I have a lot of fondness for Dalwhinnie. Back in 2008, when I first started on my whisky journey, the Dalwhinnie 15 was the first bottle I ever bought.
I’d visited Milroy’s of Soho in London a couple of months before for a whisky tasting and it was there that my love of whisky first took root, as I’ve mentioned before on this site. When I went back and timidly asked the shopkeeper what he would recommend me to buy, he gave me a taste of a few and it was the Dalwhinnie that stood out: rich, fairly sweet, clean and not peated (for then I hated peat in whisky). It was my perfect kind of dram. I remember feeling very ‘grown up’, very indulgent getting myself something so expensive to drink.
Since that time more than seven years ago, I’ve drifted away from the distillery’s whisky – having quickly realised there were thousands more out there to try, I got distracted and it rather unfairly got lost in the “whiskies I really enjoyed in my past” pile.
Despite not having much of it, the sheer fact it was my first ever bottle immediately unearths happy memories of it. Dalwhinnie helped me on my whisky journey when I most needed it: at the crucial stage when I could have become a one-off buyer of the water of life, never to purchase again. Instead, I’ve of course ended up on a much more fruitful and fascinating adventure.
As such, my curiosity was naturally piqued when I heard about Dalwhinnie’s new release: Winter’s Gold. I can’t, necessarily, say it was piqued in a good way. Over the past couple of years, more and more fancifully named whiskies have been hitting the market, some of them good, some of them not. And while I’ve been a staunch supporter of trying whiskies before judging them, my Spidey sense was tingling when I read: “The suggested serve of Dalwhinnie Winter’s Gold is frozen.”
Frozen? A single malt? This had me intrigued.
As background, this is not the first whisky to have a serving suggestion of this type but it’s the first I know of for a single malt. Johnnie Walker Gold, for instance, and Famous Grouse Snow Grouse also made the same recommendation. Putting alcohol in the freezer does a couple of things: it helps to mask the ‘alcohol’ burn (hence why vodka is often shown being served straight from the freezer) and it makes liquid more unctuous, both of which can be appealing for stronger serves. My favourite martini is the Vesper over at Duke’s in St James’s, and all of the alcohol the team uses for its creation comes straight from the freezer (as does the glass). It’s thick, oily, rich – a most indulgent drink. But I can’t say I’ve tended towards serving my whisky this way.
I was also slightly suspicious of the release which has distillery manager Bruce Mackenzie stating: “Distilled in the depths of winter at the highest distillery in the UK, Winter’s Gold honours the influence that cold has on Dalwhinnie. Our master blender, Dr. Craig Wilson, only selects casks laid during Scottish winter months to create a golden, rich single malt whisky.”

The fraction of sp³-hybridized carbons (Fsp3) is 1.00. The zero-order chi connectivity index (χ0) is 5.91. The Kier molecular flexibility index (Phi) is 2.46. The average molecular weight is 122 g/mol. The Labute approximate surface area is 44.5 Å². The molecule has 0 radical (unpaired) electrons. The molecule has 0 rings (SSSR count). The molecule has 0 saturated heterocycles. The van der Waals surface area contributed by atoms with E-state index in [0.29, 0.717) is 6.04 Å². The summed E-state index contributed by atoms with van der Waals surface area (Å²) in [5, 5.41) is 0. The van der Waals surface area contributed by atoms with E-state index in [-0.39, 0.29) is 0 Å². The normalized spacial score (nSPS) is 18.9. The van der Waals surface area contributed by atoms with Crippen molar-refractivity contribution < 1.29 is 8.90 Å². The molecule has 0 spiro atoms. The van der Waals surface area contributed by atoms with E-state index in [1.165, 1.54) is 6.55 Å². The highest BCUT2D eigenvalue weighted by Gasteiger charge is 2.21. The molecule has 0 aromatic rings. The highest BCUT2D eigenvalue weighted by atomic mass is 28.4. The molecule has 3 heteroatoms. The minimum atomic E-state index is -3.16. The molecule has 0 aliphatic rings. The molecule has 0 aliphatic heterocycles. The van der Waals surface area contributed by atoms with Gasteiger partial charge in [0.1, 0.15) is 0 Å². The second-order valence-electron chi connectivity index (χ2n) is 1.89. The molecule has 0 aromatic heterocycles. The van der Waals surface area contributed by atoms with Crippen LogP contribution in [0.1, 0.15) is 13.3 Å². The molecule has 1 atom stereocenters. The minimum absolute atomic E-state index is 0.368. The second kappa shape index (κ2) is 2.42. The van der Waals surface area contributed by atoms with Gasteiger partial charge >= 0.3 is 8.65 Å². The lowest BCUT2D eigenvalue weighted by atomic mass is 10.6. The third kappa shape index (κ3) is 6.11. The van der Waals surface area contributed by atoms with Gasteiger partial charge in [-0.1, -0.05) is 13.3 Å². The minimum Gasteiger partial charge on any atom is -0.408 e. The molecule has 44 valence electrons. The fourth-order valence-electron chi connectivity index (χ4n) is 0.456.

Now, I know Dalwhinnie is one of the highest distilleries in Scotland (there is debate as to whether it actually holds that accolade) but I can’t say I was entirely won over by the concept that the whisky laid down during winter months is going to have any impact on the final whisky in a bottle. There’s also no mention if the whisky itself is chill-filtered, which is often considered a key influence on changing the mouthfeel of a whisky because it tends to strip out things like fatty acids that make the whisky go cloudy when going cold. If you’re aiming to increase that rich texture by freezing it, I wonder if simply selling a non-chill filtered version would get you partway there?
All that aside, as per usual I wanted my nose and tastebuds to do the judging. And, I have to say I was impressed. Served straight from the freezer, it was delicious: rich, oily, with just a perfect amount of sweetness balanced with a drier edge at the back of the palate. The freezing hadn’t taken away from the notes on the nose either, which was a concern of mine. There was no trace of the 43% abv, but it was still floral, fresh and appealing. It felt bolder than I recall the Dalwhinnie 15 being and I was drawn back to glass easily. Unfortunately, I do not have any Dalwhinnie 15 to hand to try it side by side, but as soon as I get some I’ll be sure to update this blog.
Despite my queries about the brand’s marketing, I am glad to say that the whisky itself is enjoyable. Still, like many other Diageo releases from its ‘Classic Malts’ distilleries, it’s being priced in higher than the main market release. Dalwhinnie 15 still sits at around £33 whereas this will be going into shops come September for £38. This was the same tactic taken for Talisker’s Skye release back in March, which is more costly than a long-time favourite of mine, Talisker 10. While no one has said that the age-statement releases are disappearing anytime soon, I can’t help but wonder if these are the beginning of a more permanent change to long-standing ranges. Only time will tell. And in the interim, both my nose and palate thoroughly enjoyed Dalwhinnie Winter’s Gold, which is a rather major point to make.